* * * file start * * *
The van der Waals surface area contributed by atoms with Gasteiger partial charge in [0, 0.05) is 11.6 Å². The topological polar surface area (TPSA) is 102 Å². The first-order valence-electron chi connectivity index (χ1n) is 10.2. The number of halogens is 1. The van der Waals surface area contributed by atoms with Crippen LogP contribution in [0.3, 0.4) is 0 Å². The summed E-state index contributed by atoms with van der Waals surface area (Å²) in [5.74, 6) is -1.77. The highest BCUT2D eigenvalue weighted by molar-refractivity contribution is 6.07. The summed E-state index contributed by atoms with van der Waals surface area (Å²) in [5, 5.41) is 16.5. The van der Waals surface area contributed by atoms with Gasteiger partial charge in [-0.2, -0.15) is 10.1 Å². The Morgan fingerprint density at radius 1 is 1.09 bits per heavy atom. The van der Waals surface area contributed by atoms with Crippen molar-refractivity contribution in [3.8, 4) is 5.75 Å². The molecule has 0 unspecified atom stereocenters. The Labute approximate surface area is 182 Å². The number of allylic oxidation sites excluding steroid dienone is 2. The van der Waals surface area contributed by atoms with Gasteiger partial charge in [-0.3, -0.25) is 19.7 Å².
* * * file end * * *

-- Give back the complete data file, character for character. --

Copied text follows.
The van der Waals surface area contributed by atoms with Gasteiger partial charge in [0, 0.05) is 11.6 Å². The topological polar surface area (TPSA) is 102 Å². The first-order valence-electron chi connectivity index (χ1n) is 10.2. The number of halogens is 1. The van der Waals surface area contributed by atoms with Crippen LogP contribution in [0.3, 0.4) is 0 Å². The summed E-state index contributed by atoms with van der Waals surface area (Å²) in [5.74, 6) is -1.77. The highest BCUT2D eigenvalue weighted by molar-refractivity contribution is 6.07. The summed E-state index contributed by atoms with van der Waals surface area (Å²) in [5, 5.41) is 16.5. The van der Waals surface area contributed by atoms with Gasteiger partial charge in [-0.2, -0.15) is 10.1 Å². The Morgan fingerprint density at radius 1 is 1.09 bits per heavy atom. The van der Waals surface area contributed by atoms with Crippen molar-refractivity contribution in [3.8, 4) is 5.75 Å². The molecule has 0 unspecified atom stereocenters. The Labute approximate surface area is 182 Å². The number of allylic oxidation sites excluding steroid dienone is 2. The van der Waals surface area contributed by atoms with Gasteiger partial charge in [-0.3, -0.25) is 19.7 Å².